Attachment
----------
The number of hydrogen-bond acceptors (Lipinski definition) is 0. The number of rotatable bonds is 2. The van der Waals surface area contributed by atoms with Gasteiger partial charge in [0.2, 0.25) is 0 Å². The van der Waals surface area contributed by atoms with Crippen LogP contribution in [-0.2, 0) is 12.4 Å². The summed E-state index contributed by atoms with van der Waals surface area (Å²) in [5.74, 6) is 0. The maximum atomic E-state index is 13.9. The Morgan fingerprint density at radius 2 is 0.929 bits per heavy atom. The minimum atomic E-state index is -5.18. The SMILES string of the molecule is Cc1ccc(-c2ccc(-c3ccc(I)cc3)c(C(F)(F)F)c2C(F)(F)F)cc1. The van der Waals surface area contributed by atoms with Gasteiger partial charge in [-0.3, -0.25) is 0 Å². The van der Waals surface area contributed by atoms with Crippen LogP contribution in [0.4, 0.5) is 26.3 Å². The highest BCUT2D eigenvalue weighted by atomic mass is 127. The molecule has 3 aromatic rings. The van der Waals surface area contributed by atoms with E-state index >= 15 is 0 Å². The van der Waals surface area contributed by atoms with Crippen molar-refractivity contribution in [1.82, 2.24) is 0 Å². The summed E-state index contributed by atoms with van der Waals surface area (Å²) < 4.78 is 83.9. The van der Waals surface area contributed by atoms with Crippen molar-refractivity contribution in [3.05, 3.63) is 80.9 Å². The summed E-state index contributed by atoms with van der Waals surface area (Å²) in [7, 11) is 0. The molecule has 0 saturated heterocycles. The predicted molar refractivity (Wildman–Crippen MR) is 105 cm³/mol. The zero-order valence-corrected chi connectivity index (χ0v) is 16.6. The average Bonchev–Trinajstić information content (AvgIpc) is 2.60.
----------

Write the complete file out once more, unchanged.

The number of hydrogen-bond acceptors (Lipinski definition) is 0. The number of rotatable bonds is 2. The van der Waals surface area contributed by atoms with Gasteiger partial charge in [0.2, 0.25) is 0 Å². The van der Waals surface area contributed by atoms with Crippen LogP contribution in [-0.2, 0) is 12.4 Å². The summed E-state index contributed by atoms with van der Waals surface area (Å²) in [5.74, 6) is 0. The maximum atomic E-state index is 13.9. The Morgan fingerprint density at radius 2 is 0.929 bits per heavy atom. The minimum atomic E-state index is -5.18. The SMILES string of the molecule is Cc1ccc(-c2ccc(-c3ccc(I)cc3)c(C(F)(F)F)c2C(F)(F)F)cc1. The van der Waals surface area contributed by atoms with Gasteiger partial charge in [-0.3, -0.25) is 0 Å². The van der Waals surface area contributed by atoms with Crippen LogP contribution in [0.4, 0.5) is 26.3 Å². The highest BCUT2D eigenvalue weighted by atomic mass is 127. The molecule has 3 aromatic rings. The van der Waals surface area contributed by atoms with E-state index >= 15 is 0 Å². The van der Waals surface area contributed by atoms with Crippen molar-refractivity contribution in [1.82, 2.24) is 0 Å². The summed E-state index contributed by atoms with van der Waals surface area (Å²) < 4.78 is 83.9. The van der Waals surface area contributed by atoms with Crippen molar-refractivity contribution in [3.05, 3.63) is 80.9 Å². The summed E-state index contributed by atoms with van der Waals surface area (Å²) in [7, 11) is 0. The molecule has 0 saturated heterocycles. The predicted molar refractivity (Wildman–Crippen MR) is 105 cm³/mol. The zero-order valence-corrected chi connectivity index (χ0v) is 16.6. The average Bonchev–Trinajstić information content (AvgIpc) is 2.60.